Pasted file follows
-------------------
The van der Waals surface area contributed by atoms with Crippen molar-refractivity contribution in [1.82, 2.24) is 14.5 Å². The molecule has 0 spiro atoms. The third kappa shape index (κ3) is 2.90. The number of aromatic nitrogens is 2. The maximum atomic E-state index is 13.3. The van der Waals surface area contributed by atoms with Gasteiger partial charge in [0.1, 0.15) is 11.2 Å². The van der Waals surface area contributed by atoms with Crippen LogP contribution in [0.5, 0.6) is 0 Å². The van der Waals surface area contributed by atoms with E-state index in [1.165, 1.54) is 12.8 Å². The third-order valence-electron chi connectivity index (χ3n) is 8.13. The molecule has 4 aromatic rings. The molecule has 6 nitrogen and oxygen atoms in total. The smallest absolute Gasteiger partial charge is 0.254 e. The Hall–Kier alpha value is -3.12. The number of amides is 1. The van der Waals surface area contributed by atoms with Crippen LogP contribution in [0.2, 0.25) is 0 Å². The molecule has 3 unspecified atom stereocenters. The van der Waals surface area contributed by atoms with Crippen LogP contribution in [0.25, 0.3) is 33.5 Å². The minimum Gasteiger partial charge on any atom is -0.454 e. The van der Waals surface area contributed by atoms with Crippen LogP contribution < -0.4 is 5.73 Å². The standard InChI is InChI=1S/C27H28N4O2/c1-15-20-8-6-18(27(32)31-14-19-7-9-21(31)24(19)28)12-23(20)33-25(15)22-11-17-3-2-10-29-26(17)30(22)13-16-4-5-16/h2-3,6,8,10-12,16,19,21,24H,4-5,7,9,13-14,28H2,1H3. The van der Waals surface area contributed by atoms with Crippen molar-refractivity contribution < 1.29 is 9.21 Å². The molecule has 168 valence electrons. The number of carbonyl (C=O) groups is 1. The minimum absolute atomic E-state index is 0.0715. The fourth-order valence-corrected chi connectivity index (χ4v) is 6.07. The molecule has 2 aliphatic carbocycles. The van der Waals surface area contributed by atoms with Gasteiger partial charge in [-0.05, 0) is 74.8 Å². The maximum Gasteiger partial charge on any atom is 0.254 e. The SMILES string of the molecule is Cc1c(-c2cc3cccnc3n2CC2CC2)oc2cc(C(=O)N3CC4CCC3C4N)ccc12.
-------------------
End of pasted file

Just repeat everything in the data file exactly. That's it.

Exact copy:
The van der Waals surface area contributed by atoms with Crippen molar-refractivity contribution in [1.82, 2.24) is 14.5 Å². The molecule has 0 spiro atoms. The third kappa shape index (κ3) is 2.90. The number of aromatic nitrogens is 2. The maximum atomic E-state index is 13.3. The van der Waals surface area contributed by atoms with Gasteiger partial charge in [0.1, 0.15) is 11.2 Å². The van der Waals surface area contributed by atoms with Crippen LogP contribution in [0.5, 0.6) is 0 Å². The van der Waals surface area contributed by atoms with E-state index in [1.165, 1.54) is 12.8 Å². The third-order valence-electron chi connectivity index (χ3n) is 8.13. The molecule has 4 aromatic rings. The molecule has 6 nitrogen and oxygen atoms in total. The smallest absolute Gasteiger partial charge is 0.254 e. The Hall–Kier alpha value is -3.12. The number of amides is 1. The van der Waals surface area contributed by atoms with Crippen LogP contribution in [0.2, 0.25) is 0 Å². The molecule has 3 unspecified atom stereocenters. The van der Waals surface area contributed by atoms with Crippen LogP contribution in [0.25, 0.3) is 33.5 Å². The minimum Gasteiger partial charge on any atom is -0.454 e. The van der Waals surface area contributed by atoms with Crippen LogP contribution < -0.4 is 5.73 Å². The standard InChI is InChI=1S/C27H28N4O2/c1-15-20-8-6-18(27(32)31-14-19-7-9-21(31)24(19)28)12-23(20)33-25(15)22-11-17-3-2-10-29-26(17)30(22)13-16-4-5-16/h2-3,6,8,10-12,16,19,21,24H,4-5,7,9,13-14,28H2,1H3. The van der Waals surface area contributed by atoms with Crippen molar-refractivity contribution < 1.29 is 9.21 Å². The molecule has 168 valence electrons. The number of carbonyl (C=O) groups is 1. The minimum absolute atomic E-state index is 0.0715. The fourth-order valence-corrected chi connectivity index (χ4v) is 6.07. The molecule has 2 aliphatic carbocycles. The van der Waals surface area contributed by atoms with Gasteiger partial charge in [-0.05, 0) is 74.8 Å². The maximum Gasteiger partial charge on any atom is 0.254 e. The SMILES string of the molecule is Cc1c(-c2cc3cccnc3n2CC2CC2)oc2cc(C(=O)N3CC4CCC3C4N)ccc12.